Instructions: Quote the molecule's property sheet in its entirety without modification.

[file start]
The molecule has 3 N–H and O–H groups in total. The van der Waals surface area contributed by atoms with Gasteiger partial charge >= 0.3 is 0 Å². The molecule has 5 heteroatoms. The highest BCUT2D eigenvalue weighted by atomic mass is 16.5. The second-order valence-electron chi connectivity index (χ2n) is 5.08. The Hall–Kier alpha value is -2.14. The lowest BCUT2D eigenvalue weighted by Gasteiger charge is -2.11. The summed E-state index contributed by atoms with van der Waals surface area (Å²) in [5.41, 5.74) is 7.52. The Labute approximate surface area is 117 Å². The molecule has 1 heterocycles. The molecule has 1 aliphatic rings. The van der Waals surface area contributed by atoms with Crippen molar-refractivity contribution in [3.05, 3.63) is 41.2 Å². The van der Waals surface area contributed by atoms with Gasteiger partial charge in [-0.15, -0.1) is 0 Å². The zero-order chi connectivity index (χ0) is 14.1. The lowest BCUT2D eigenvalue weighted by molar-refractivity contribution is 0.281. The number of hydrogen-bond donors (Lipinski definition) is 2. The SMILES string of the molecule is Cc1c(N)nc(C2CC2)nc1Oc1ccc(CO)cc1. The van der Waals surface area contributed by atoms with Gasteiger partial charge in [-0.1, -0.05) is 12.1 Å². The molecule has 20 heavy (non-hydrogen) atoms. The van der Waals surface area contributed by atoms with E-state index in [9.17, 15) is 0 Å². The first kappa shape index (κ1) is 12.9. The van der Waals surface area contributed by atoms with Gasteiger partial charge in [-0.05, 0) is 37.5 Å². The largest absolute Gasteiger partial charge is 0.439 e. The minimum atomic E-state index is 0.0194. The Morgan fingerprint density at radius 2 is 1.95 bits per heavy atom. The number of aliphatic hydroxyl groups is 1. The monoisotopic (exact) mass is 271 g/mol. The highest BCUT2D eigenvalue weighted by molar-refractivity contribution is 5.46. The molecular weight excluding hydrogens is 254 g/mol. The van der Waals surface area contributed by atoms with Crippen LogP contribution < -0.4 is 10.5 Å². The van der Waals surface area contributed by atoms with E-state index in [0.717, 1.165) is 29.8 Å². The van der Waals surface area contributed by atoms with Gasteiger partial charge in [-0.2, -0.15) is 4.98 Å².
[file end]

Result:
The molecule has 3 N–H and O–H groups in total. The van der Waals surface area contributed by atoms with Gasteiger partial charge >= 0.3 is 0 Å². The molecule has 5 heteroatoms. The highest BCUT2D eigenvalue weighted by atomic mass is 16.5. The second-order valence-electron chi connectivity index (χ2n) is 5.08. The Hall–Kier alpha value is -2.14. The lowest BCUT2D eigenvalue weighted by Gasteiger charge is -2.11. The summed E-state index contributed by atoms with van der Waals surface area (Å²) in [5.41, 5.74) is 7.52. The Labute approximate surface area is 117 Å². The molecule has 1 heterocycles. The molecule has 1 aliphatic rings. The van der Waals surface area contributed by atoms with Crippen molar-refractivity contribution in [3.05, 3.63) is 41.2 Å². The van der Waals surface area contributed by atoms with Gasteiger partial charge in [-0.15, -0.1) is 0 Å². The zero-order chi connectivity index (χ0) is 14.1. The lowest BCUT2D eigenvalue weighted by molar-refractivity contribution is 0.281. The number of hydrogen-bond donors (Lipinski definition) is 2. The SMILES string of the molecule is Cc1c(N)nc(C2CC2)nc1Oc1ccc(CO)cc1. The van der Waals surface area contributed by atoms with Gasteiger partial charge in [-0.1, -0.05) is 12.1 Å². The molecule has 20 heavy (non-hydrogen) atoms. The van der Waals surface area contributed by atoms with E-state index in [9.17, 15) is 0 Å². The first kappa shape index (κ1) is 12.9. The van der Waals surface area contributed by atoms with Gasteiger partial charge in [-0.05, 0) is 37.5 Å². The largest absolute Gasteiger partial charge is 0.439 e. The minimum atomic E-state index is 0.0194. The Morgan fingerprint density at radius 2 is 1.95 bits per heavy atom. The number of aliphatic hydroxyl groups is 1. The monoisotopic (exact) mass is 271 g/mol. The highest BCUT2D eigenvalue weighted by molar-refractivity contribution is 5.46. The molecular weight excluding hydrogens is 254 g/mol. The van der Waals surface area contributed by atoms with Crippen LogP contribution < -0.4 is 10.5 Å². The van der Waals surface area contributed by atoms with E-state index in [0.717, 1.165) is 29.8 Å². The van der Waals surface area contributed by atoms with Gasteiger partial charge in [-0.2, -0.15) is 4.98 Å².